Cherry Hill, NJ ophthalmologist Ravi D Goel MD has collected rare books and historical documents for more than fifteen years. He has three collections at the Yale University Library and one collection at the Amherst College Library.
His collecting was heightened soon after watching a 60 Minutes piece about a possible Jackson Pollock painting purchased at a yard sale near Pollock’s ancestral home. (“A Thrift-Shop Jackson Pollock Masterpiece? Ex-Trucker Claims She Scored A Multimillion-Dollar Painting For $5”).
Exactly 10 years ago to this glorious day, Ravi happened upon a local yard sale. He came across a somewhat musty copy of the works by William Shakespeare. The seller was the grandson of a US soldier who served in World War I. The descendant explained that his grandfather had studied Shakespeare while at Yale and had carried a pocket copy of Hamlet throughout the war. At the conclusion of the Great War, the scholar soldier — also a founder of Yale’s venerated Whiffenpoofs & Last Man tapped for Skull & Bones — visited bookstores throughout Europe and happened upon this copy.
Generations of the seller’s descendants used this copy to read Shakespeare, believing this to be a circa 1910 copy of the 1623 work.
The seller was eager to clear out his grandfather’s estate before embarking on a world tour of golf courses owned by the 45th President of the United States.
Believing this to be a reliable and complete yet complex imitation, Dr. Goel for many years lent the copy to his nieces and nephews as they studied Shakespeare, wrote poetry, sonnets and book reports. After studying his yard sale find and seeing an obscure notation from one of Shakespeare’s contemporary lovers, Dr. Goel realized that he had perhaps purchased — for the remarkably same price as the Jackson Pollock painting — an original 1623 copy of Shakespeare’s First Folio.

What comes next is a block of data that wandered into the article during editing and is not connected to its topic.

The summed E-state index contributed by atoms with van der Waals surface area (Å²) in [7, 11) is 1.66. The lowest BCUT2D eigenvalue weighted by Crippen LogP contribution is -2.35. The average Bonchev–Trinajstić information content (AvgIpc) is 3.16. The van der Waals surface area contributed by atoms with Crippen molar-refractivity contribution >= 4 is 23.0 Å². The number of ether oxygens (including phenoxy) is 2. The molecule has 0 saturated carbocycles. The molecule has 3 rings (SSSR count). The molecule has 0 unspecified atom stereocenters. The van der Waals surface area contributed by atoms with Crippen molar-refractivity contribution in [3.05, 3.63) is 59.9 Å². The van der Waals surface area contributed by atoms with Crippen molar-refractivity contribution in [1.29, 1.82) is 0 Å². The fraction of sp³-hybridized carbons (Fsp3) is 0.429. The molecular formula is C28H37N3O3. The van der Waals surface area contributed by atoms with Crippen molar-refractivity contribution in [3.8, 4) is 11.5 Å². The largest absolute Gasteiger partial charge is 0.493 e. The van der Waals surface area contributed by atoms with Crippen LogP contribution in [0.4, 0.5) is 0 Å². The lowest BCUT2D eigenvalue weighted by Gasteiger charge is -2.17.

According to Wikipedia, “Mr. William Shakespeare’s Comedies, Histories, & Tragedies is the 1623 published collection of William Shakespeare‘s plays. Modern scholars commonly refer to it as the First Folio.”
It is believed that around 750 copies of the First Folio were printed, of which there are 234 known surviving copies. The British Library holds 5 copies.
This is the first known copy of Shakespeare’s First Folio to be sold at a yard sale.
Sotheby’s top estimate for the Goel copy is £3.5 million. Dr. Goel plans to donate this edition (as it is a duplicate in his collection to one used & signed by Queen Victoria during her reign as Empress of India) to a rare book library which does not currently own a copy. Interested curators should contact him via this page (below) or tweet him via @RaviDGoel.
(Originally posted on the first day of the second quarter, 2017)
Reblogged this on adventureswiththepooh.
Hi, I am the director of the Shakespeare Census and I would love to learn more about your copy. Could you get in touch?
Ah never mind! I get it now!
Thanks for your kind message. I still got it!